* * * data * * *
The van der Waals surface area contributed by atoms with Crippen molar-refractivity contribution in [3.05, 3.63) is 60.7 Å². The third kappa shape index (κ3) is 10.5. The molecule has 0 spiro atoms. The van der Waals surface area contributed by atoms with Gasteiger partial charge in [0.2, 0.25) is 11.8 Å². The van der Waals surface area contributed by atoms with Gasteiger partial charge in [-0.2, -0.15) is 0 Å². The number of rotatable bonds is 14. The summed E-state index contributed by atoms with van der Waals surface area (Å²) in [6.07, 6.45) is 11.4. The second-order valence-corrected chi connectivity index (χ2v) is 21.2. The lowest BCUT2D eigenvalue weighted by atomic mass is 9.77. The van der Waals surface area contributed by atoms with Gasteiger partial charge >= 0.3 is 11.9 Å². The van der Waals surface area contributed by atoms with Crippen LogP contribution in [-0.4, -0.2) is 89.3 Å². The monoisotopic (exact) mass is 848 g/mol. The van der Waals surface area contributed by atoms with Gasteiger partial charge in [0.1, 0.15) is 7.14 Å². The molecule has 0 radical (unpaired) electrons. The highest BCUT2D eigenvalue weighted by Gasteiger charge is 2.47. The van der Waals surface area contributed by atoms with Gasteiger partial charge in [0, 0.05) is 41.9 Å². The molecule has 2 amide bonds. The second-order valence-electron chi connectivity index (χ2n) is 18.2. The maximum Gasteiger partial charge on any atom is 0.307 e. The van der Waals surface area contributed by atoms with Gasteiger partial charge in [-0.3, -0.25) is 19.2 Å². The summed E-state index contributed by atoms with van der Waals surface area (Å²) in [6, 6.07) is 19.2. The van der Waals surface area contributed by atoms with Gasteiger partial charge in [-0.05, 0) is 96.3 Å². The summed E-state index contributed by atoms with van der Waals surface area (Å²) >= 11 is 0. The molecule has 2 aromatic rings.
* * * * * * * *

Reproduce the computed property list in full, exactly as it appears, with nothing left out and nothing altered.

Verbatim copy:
The van der Waals surface area contributed by atoms with Crippen molar-refractivity contribution in [3.05, 3.63) is 60.7 Å². The third kappa shape index (κ3) is 10.5. The molecule has 0 spiro atoms. The van der Waals surface area contributed by atoms with Gasteiger partial charge in [0.2, 0.25) is 11.8 Å². The van der Waals surface area contributed by atoms with Gasteiger partial charge in [-0.2, -0.15) is 0 Å². The number of rotatable bonds is 14. The summed E-state index contributed by atoms with van der Waals surface area (Å²) in [6.07, 6.45) is 11.4. The second-order valence-corrected chi connectivity index (χ2v) is 21.2. The lowest BCUT2D eigenvalue weighted by atomic mass is 9.77. The van der Waals surface area contributed by atoms with Gasteiger partial charge >= 0.3 is 11.9 Å². The van der Waals surface area contributed by atoms with Crippen LogP contribution in [-0.4, -0.2) is 89.3 Å². The monoisotopic (exact) mass is 848 g/mol. The van der Waals surface area contributed by atoms with Gasteiger partial charge in [0.1, 0.15) is 7.14 Å². The molecule has 0 radical (unpaired) electrons. The highest BCUT2D eigenvalue weighted by Gasteiger charge is 2.47. The van der Waals surface area contributed by atoms with Gasteiger partial charge in [0, 0.05) is 41.9 Å². The molecule has 2 amide bonds. The second-order valence-electron chi connectivity index (χ2n) is 18.2. The maximum Gasteiger partial charge on any atom is 0.307 e. The van der Waals surface area contributed by atoms with Gasteiger partial charge in [-0.3, -0.25) is 19.2 Å². The summed E-state index contributed by atoms with van der Waals surface area (Å²) in [6, 6.07) is 19.2. The van der Waals surface area contributed by atoms with Gasteiger partial charge in [-0.05, 0) is 96.3 Å². The summed E-state index contributed by atoms with van der Waals surface area (Å²) >= 11 is 0. The molecule has 2 aromatic rings.